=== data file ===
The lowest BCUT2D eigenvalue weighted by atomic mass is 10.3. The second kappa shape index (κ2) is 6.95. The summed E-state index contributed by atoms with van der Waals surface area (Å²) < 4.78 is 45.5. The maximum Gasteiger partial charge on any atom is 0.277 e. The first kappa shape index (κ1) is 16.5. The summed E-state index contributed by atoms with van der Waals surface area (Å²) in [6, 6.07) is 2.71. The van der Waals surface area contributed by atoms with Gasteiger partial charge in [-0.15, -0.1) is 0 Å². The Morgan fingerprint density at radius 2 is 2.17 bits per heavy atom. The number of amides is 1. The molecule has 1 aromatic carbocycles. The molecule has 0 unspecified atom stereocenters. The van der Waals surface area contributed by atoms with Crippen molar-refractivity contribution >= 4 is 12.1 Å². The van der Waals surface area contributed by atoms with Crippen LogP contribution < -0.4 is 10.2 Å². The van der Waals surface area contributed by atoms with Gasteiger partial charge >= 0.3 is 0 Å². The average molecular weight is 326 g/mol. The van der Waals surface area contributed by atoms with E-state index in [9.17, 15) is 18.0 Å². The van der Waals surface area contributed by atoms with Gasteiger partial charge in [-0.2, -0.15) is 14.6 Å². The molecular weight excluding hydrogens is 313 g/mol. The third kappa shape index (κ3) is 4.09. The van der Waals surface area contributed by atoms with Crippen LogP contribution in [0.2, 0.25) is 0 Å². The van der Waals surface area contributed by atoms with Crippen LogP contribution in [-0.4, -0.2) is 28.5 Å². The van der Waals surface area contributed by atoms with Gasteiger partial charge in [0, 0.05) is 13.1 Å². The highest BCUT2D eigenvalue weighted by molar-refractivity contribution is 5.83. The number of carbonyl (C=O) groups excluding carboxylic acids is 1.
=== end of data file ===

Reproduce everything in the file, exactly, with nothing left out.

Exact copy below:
The lowest BCUT2D eigenvalue weighted by atomic mass is 10.3. The second kappa shape index (κ2) is 6.95. The summed E-state index contributed by atoms with van der Waals surface area (Å²) < 4.78 is 45.5. The maximum Gasteiger partial charge on any atom is 0.277 e. The first kappa shape index (κ1) is 16.5. The summed E-state index contributed by atoms with van der Waals surface area (Å²) in [6, 6.07) is 2.71. The van der Waals surface area contributed by atoms with Gasteiger partial charge in [-0.15, -0.1) is 0 Å². The Morgan fingerprint density at radius 2 is 2.17 bits per heavy atom. The number of amides is 1. The molecule has 1 aromatic carbocycles. The molecule has 0 unspecified atom stereocenters. The van der Waals surface area contributed by atoms with Crippen molar-refractivity contribution >= 4 is 12.1 Å². The van der Waals surface area contributed by atoms with Crippen LogP contribution < -0.4 is 10.2 Å². The van der Waals surface area contributed by atoms with Gasteiger partial charge >= 0.3 is 0 Å². The average molecular weight is 326 g/mol. The van der Waals surface area contributed by atoms with E-state index in [9.17, 15) is 18.0 Å². The van der Waals surface area contributed by atoms with Gasteiger partial charge in [-0.2, -0.15) is 14.6 Å². The molecular weight excluding hydrogens is 313 g/mol. The third kappa shape index (κ3) is 4.09. The van der Waals surface area contributed by atoms with Crippen LogP contribution in [0.2, 0.25) is 0 Å². The van der Waals surface area contributed by atoms with Crippen LogP contribution in [-0.4, -0.2) is 28.5 Å². The van der Waals surface area contributed by atoms with Gasteiger partial charge in [0, 0.05) is 13.1 Å². The highest BCUT2D eigenvalue weighted by molar-refractivity contribution is 5.83. The number of carbonyl (C=O) groups excluding carboxylic acids is 1.